Marriage and divorce rates are declining nationwide, indicating that while fewer people are getting married, those who do so are staying together. Our team of analysts found that the marriage rate has declined by 8% since 2011. The divorce rate, meanwhile, has dropped by 17% over the same period.
- West Virginia, Arkansas and Maine have the highest percentages of divorces.
- Utah, Idaho and Wyoming have the highest percentages of marriages.
- More than 33% of people — or one in three — have never married.
- Men who earn over $100,000 a year are the most likely to be married.
- Women who earn $75,000 to $100,000 a year have the highest divorce rate.
States with the highest numbers of marriages and divorces
The number of people who are married or divorced varies from state to state by as much as 10 percentage points.
- New York, California and Massachusetts have the highest percentages of people who have never married.
- Utah, Idaho and Wyoming have the highest percentages of people who are married.
- Arkansas, West Virginia and Maine have the highest percentages of people who are divorced.
Nationwide, 49% of people are married, 11% of people are divorced and 33% of people have never married. Not included in the table below are the number of people who are widowed in each state.
|State||% married||% divorced||% never married|
The number of people getting married and divorced is changing particularly quickly in certain states. The marriage rate has dropped by 20% in three states over the last decade. The divorce rate, however, has seen an even bigger decline. For instance, divorces have dropped by 32% in Massachusetts since 2011.
Only six states have seen an increase in their marriage and divorce rates. Divorces have increased in Utah and Iowa by as much as 8%. Marriages have increased by as much as 7% in Mississippi, Colorado, Utah and Montana. Utah is the only state that has seen an increase in both marriages and divorces.
|State||Marriage rate||Divorce rate||% change in marriage rate since 2011||% change in divorce rate since 2011|
|Note: The marriage and divorce rate is defined as the number of people who are married or divorced per 1,000 people in each state.|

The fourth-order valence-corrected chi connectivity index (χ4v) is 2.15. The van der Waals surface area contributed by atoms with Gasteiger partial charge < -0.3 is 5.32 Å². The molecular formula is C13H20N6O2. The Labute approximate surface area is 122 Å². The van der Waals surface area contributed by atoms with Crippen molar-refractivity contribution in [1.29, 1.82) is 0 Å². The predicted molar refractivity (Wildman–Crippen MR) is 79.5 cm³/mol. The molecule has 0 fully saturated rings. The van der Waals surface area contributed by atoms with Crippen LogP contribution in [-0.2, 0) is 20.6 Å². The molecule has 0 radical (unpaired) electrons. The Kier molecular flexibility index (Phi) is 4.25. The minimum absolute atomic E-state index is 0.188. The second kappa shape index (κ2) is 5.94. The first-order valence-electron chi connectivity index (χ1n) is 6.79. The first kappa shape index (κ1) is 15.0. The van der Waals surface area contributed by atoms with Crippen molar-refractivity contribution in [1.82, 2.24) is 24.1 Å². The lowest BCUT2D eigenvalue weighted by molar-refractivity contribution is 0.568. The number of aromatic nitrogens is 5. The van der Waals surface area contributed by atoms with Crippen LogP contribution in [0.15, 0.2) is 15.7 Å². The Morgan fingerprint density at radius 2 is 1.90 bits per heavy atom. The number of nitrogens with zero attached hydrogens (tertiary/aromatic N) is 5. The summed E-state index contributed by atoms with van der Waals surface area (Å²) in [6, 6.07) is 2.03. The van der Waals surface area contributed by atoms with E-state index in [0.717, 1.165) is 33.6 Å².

Marriage and income
The reasons why marriage and divorce rates are changing are complex. In general, people are getting married later in life. There is also less of a societal emphasis on marriage and a greater financial cost when getting divorced.
One factor that seems to be fairly consistent is the effect of income on marriage. We found that the more money someone earns, the more likely they are to be married. However, our analysts also found that while women are more likely to be married than men at lower income levels, men are more likely than women to be married at higher income levels.
Overall, men who earn more than $100,000 a year are the most likely to be married. Meanwhile, women who earn between $75,000 and $100,000 a year are the most likely to be divorced.
|Demographic||% never married||% married||% divorced|
|Men: $5,000 or less||66%||24%||5%|
|Men: $100,000 or more||13%||78%||6%|
|Women: $5,000 or less||52%||32%||8%|
|Women: $100,000 or more||17%||66%||12%|
Health insurance considerations when getting married or divorced
When you get married, you and your spouse have the choice to pick a health insurance plan that is available to each of you. For instance, if you both have employer-sponsored health insurance plans, you can choose to select a single plan with the best benefits. The same would apply to a public or private health insurance plan. It typically makes the most sense to each join the same plan, as opposed to having separate plans.
After a divorce, one spouse will likely want to stop being a dependent on the shared health insurance plan. In that case, there are a few options for the spouse who leaves the shared plan.
- Enroll in your workplace plan. A life event like divorce qualifies you to sign up outside of regular enrollment periods.
- Continue coverage with your spouse's insurance company with COBRA. A COBRA plan allows you to keep the same health care coverage in the event that you are no longer with your partner.
- Get a plan through healthcare.gov.
- Seek a private insurance plan.
- Check to see if you qualify for Medicaid or Medicare.
Analysts at QuoteWizard reviewed U.S. Census data on marriage and divorce in the United States. We compared marriage and divorce rates from 2011 to 2020. The percentage of people who are married, divorced or have never been married was derived from 2020 data. Most figures presented in this article are rounded to the nearest whole number.
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